“Hodl” no more?
The grim weekend cryptocurrency drubbing that dragged Bitcoin (BTC) under $50,000 and ravaged other digital coins has decisively tempered the bullishness of investors — some of whom were predicting a run at $100,000 just weeks ago.
Fueled by uncertainty over the Federal Reserve inching toward tighter monetary policy in the face of surging inflation, and global fears over the new Omicron variant of COVID-19, the dramatic crash was super-charged by liquidations in the crypto derivatives market, market players say.
Only Friday, Bitcoin sat above $57,000 before the risk aversion hammering stocks spilled over into crypto world — dragging the premier digital coin down by as much as 20% on the day to below $43,000. On Sunday, the currency bounced by over 2% to trade around 49,000.
Bitcoin “has been the best-performing asset out of all asset classes 10 out of the past 12 years it’s been trading,”Perianne Boring, president and founder of the Chamber of Digital Commerce, a blockchain advocacy group, told Yahoo Finance on Monday.
“To have anywhere from 30-40% volatility in any given month, that’s normal for bitcoin. This is not a unique situation,” Boring added.
According to estimates by Larry Cermak at The Block Research, nearly $5 billion in open interest was wiped out in as little as half an hour. That helped to shave cryptocurrency’s total market capitalization down to around $2.3 trillion, off sharply from last month’s record high above $2.6 trillion.
In some parts of the market, BTC’s price collapsed even lower, with some exchanges pricing it as low as $28,000 according to Jason Lau, chief operating officer of the cryptocurrency exchange Okcoin.
“As is usually the case, cascading liquidations in the derivative markets drove exaggerated moves,” Okcoin’s Lau explained.
Because fewer people typically trade on weekends, the crypto markets often deal with much lower levels of liquidity – providing even less of a buffer against nosedives. Lau and investors say thin market conditions fed the carnage in Saturday’s price action.
On Sunday, some cryptocurrencies recovered a bit of lost ground. Ether (ETH-USD) plunged by over 20% but clawed back some losses, currently floating around $4,100. Smaller blockchain units where liquidity is even lower, like Solana (SOL1-USD), are also nursing a 20% net correction.
Yet bucking the trend was Terra’s Luna (LUNA1-USD) – a stablecoin-pegged token that’s seen the most significant crypto gains in the last several weeks. Up over 10% on the day, Luna flipped its initial slide into a weekend bull run that’s logging back-to-back all time highs.
This weekend’s selloff is just the latest of several flash crashes this year that have sent some investors reeling, even as El Salvadorian President Nayib Bukele – whose country became the first sovereign government to embrace Bitcoin as legal tender – proclaimed that he “bought the dip.”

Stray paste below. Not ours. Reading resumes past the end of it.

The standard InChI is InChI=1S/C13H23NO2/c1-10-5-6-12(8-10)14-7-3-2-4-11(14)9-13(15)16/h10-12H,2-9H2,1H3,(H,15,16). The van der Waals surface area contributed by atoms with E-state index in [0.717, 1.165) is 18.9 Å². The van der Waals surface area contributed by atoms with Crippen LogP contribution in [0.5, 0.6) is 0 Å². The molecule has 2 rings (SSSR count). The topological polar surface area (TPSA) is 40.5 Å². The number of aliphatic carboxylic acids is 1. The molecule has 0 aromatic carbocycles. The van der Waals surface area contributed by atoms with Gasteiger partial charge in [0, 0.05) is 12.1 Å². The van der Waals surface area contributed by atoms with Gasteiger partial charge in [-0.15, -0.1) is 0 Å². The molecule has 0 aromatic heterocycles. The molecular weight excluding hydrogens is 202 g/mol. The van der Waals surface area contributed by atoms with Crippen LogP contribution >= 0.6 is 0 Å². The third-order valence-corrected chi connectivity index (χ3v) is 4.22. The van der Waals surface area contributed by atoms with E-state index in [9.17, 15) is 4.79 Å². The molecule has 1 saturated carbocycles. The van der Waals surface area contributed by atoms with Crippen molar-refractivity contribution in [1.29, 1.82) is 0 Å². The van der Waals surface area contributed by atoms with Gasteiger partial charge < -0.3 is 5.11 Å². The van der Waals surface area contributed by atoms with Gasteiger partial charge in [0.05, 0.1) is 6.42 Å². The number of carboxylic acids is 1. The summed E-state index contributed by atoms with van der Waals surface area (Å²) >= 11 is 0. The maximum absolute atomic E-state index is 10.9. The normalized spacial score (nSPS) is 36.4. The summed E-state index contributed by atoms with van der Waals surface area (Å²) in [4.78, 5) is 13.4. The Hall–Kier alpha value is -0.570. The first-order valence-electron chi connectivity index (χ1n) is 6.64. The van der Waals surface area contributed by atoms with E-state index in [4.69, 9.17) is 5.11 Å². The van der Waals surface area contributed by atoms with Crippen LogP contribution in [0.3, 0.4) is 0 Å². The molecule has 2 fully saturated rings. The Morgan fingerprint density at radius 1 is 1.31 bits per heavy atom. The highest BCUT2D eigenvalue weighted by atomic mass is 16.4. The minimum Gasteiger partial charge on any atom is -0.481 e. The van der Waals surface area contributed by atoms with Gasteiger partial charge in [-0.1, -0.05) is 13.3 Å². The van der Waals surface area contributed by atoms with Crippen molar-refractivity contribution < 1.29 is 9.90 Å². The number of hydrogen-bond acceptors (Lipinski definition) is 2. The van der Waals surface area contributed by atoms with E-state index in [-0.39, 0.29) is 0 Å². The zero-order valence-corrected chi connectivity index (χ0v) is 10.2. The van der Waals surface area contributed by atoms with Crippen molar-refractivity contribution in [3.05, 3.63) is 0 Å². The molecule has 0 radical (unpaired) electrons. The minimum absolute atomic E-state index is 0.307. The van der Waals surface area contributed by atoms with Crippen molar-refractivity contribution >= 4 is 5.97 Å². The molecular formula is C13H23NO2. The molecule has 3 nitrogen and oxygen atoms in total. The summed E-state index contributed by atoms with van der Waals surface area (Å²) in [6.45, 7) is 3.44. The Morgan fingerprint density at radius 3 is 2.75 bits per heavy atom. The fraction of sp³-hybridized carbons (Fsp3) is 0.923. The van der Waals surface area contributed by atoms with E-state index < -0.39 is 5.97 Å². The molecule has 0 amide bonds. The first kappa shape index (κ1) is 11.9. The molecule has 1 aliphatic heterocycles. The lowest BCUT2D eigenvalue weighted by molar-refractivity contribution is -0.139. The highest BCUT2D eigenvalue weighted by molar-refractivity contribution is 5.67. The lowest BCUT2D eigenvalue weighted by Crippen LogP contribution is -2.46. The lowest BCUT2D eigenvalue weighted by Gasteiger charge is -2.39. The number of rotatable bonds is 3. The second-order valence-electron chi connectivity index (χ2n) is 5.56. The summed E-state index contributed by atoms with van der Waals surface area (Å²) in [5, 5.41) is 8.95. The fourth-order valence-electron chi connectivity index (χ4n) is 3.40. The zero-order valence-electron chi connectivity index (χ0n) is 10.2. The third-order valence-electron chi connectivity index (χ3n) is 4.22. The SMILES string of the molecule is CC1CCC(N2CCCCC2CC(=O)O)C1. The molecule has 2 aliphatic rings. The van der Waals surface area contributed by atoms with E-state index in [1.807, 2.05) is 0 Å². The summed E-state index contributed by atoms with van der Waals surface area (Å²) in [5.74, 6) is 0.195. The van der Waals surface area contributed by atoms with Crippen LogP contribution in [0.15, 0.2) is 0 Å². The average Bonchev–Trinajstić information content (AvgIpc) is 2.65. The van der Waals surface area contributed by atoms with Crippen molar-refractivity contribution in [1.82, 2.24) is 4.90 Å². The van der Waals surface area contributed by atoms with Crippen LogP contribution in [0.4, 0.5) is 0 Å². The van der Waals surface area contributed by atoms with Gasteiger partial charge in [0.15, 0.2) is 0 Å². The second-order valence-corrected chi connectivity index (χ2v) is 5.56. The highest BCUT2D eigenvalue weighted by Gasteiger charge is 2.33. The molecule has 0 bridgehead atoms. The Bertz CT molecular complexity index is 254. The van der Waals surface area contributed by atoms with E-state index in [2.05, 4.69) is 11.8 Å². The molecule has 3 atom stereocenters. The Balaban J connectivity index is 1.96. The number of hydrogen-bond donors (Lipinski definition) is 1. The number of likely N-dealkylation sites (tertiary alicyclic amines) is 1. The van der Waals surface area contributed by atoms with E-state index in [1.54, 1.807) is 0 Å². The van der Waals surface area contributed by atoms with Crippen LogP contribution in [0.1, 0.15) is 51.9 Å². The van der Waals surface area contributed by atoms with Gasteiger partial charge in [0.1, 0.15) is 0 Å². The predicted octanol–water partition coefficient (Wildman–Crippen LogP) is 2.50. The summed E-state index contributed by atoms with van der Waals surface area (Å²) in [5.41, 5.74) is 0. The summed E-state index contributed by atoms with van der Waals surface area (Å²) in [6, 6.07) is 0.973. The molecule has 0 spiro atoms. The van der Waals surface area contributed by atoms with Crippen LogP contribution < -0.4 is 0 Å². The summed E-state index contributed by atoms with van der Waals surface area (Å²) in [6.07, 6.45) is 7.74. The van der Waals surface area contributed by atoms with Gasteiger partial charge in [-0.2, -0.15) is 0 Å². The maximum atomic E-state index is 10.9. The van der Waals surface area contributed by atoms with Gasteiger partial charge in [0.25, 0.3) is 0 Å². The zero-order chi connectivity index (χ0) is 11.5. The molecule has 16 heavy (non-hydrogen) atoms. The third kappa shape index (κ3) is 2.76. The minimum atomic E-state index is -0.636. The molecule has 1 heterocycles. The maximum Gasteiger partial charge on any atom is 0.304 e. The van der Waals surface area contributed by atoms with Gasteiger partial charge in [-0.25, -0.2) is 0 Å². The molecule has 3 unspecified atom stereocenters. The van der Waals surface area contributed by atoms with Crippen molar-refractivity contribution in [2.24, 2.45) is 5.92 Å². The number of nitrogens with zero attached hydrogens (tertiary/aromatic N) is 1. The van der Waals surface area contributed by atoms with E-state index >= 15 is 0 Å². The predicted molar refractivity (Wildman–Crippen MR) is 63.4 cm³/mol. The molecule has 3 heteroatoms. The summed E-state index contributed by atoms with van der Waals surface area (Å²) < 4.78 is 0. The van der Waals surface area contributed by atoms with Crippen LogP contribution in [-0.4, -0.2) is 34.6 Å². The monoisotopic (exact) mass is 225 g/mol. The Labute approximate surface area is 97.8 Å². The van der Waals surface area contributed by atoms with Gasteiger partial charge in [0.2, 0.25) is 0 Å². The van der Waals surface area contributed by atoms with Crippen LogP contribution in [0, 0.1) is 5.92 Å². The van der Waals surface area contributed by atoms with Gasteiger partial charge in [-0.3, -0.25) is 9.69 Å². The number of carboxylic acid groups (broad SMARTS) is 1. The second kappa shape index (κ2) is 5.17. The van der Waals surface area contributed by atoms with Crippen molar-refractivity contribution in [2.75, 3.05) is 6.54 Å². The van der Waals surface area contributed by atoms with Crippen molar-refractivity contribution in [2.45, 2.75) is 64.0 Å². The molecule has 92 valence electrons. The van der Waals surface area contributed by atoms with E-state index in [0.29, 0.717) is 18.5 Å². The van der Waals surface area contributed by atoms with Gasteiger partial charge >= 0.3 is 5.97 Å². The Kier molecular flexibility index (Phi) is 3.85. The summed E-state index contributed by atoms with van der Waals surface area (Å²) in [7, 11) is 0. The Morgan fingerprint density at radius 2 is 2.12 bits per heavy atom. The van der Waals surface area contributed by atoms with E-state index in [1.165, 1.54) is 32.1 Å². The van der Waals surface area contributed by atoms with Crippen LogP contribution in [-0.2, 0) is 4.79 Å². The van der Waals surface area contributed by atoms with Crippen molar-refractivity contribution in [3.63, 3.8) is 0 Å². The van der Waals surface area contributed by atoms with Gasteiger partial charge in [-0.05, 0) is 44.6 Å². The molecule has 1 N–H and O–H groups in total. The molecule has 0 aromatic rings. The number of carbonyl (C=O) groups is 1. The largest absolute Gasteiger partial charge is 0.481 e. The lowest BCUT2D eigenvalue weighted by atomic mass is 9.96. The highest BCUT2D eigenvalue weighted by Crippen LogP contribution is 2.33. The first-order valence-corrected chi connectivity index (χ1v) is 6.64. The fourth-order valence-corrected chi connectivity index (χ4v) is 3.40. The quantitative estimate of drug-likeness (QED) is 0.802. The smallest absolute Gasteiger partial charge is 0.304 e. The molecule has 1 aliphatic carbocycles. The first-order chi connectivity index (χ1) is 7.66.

The “buy the dip” philosophy is spurred by Bitcoin investors’ belief that no matter how sharp a drop, the asset will continue to rise over the long term, thanks to free spending governments and loose monetary policy sparking inflation.
“Fundamentally, the continuation of monetary expansion and declining purchasing power is not disappearing and will only drive more interest into scarce assets like bitcoin,” Okcoin’s Lau told Yahoo Finance.
But short-term sentiment around the asset has clearly shifted. Bitcoin has experienced “violent swings” of 20 to 30% in previous bull runs before reaching its peak, according to Anto Paroian, chief operating officer of ARK36, a crypto hedge fund.
Yet this time around, BTC’s 20-week moving average – a key bull market indicator – “has now been decisively breached,” Paroian told Yahoo Finance, warning that “the outlook is currently bearish in the short to medium term” as some investors look to shed their riskier assets.
With the Fed seemingly more concerned about inflation and Omnicron fears widening, investors are walking back hopes for Bitcoin hitting $100,000 – a “much anticipated milestone,” according to Baxter Hines, chief investment officer of the Texas-based Honeycomb Digital Investments.
Bitcoin’s rally has been fueled in part by borrowed money or leveraged positions on derivatives exchanges, with some using the digital coin as margin collateral. As such, a heavily-leveraged market is vulnerable to shakeouts that exacerbate violent moves.
Over the last quarter, money locked in decentralized finance protocols surpassed $100 billion, according to DeFi Pulse, a fourfold surge since the start of the year.
And when crypto prices “went South” on Friday, so did the collateral-backing loans made to derivatives traders, Hines pointed out – ramping up margin calls that force traders to liquidate positions to cover losses, as well as volatility.
With open interest already down sharply, the drop could get even worse when Monday’s regular session begins. That’s because the Chicago Mercantile Exchange (CME), which is accounting for an increasing level of open interest volume on BTC futures, doesn’t operate on Saturdays.
“It’ll be interesting to see what happens when Monday comes around,” Lau added.
David Hollerith covers cryptocurrency for Yahoo Finance. Follow him @dshollers.
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